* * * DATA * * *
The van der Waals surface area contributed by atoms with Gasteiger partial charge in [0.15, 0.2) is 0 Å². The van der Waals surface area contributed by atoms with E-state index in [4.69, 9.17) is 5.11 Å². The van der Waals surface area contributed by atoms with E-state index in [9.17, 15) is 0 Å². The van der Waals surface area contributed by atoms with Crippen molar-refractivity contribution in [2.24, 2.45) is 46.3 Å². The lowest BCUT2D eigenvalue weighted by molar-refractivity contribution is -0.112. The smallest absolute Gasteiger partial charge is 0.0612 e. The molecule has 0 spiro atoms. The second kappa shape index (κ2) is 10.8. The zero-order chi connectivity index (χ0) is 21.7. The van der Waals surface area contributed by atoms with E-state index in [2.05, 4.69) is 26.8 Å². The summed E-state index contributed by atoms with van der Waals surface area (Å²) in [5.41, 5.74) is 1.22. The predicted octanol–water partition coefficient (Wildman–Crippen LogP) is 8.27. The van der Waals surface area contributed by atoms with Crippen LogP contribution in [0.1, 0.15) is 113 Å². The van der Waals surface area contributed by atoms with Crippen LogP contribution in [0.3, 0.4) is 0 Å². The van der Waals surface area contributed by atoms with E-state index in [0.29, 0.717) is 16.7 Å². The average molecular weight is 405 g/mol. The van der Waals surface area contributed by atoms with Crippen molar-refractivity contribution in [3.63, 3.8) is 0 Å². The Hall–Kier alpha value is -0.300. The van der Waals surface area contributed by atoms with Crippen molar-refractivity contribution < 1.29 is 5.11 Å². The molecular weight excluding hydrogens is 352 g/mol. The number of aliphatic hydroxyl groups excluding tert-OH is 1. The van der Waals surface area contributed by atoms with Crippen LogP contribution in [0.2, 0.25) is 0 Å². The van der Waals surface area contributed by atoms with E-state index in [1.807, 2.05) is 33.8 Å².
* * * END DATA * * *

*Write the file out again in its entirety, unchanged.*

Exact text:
The van der Waals surface area contributed by atoms with Gasteiger partial charge in [0.15, 0.2) is 0 Å². The van der Waals surface area contributed by atoms with E-state index in [4.69, 9.17) is 5.11 Å². The van der Waals surface area contributed by atoms with E-state index in [9.17, 15) is 0 Å². The van der Waals surface area contributed by atoms with Crippen molar-refractivity contribution in [2.24, 2.45) is 46.3 Å². The lowest BCUT2D eigenvalue weighted by molar-refractivity contribution is -0.112. The smallest absolute Gasteiger partial charge is 0.0612 e. The molecule has 0 spiro atoms. The second kappa shape index (κ2) is 10.8. The zero-order chi connectivity index (χ0) is 21.7. The van der Waals surface area contributed by atoms with E-state index in [2.05, 4.69) is 26.8 Å². The summed E-state index contributed by atoms with van der Waals surface area (Å²) in [5.41, 5.74) is 1.22. The predicted octanol–water partition coefficient (Wildman–Crippen LogP) is 8.27. The van der Waals surface area contributed by atoms with Crippen LogP contribution in [0.1, 0.15) is 113 Å². The van der Waals surface area contributed by atoms with Crippen LogP contribution in [0.3, 0.4) is 0 Å². The van der Waals surface area contributed by atoms with E-state index in [0.29, 0.717) is 16.7 Å². The average molecular weight is 405 g/mol. The van der Waals surface area contributed by atoms with Crippen molar-refractivity contribution in [3.63, 3.8) is 0 Å². The Hall–Kier alpha value is -0.300. The van der Waals surface area contributed by atoms with Crippen molar-refractivity contribution < 1.29 is 5.11 Å². The molecular weight excluding hydrogens is 352 g/mol. The number of aliphatic hydroxyl groups excluding tert-OH is 1. The van der Waals surface area contributed by atoms with Crippen LogP contribution in [0.2, 0.25) is 0 Å². The van der Waals surface area contributed by atoms with E-state index in [1.807, 2.05) is 33.8 Å².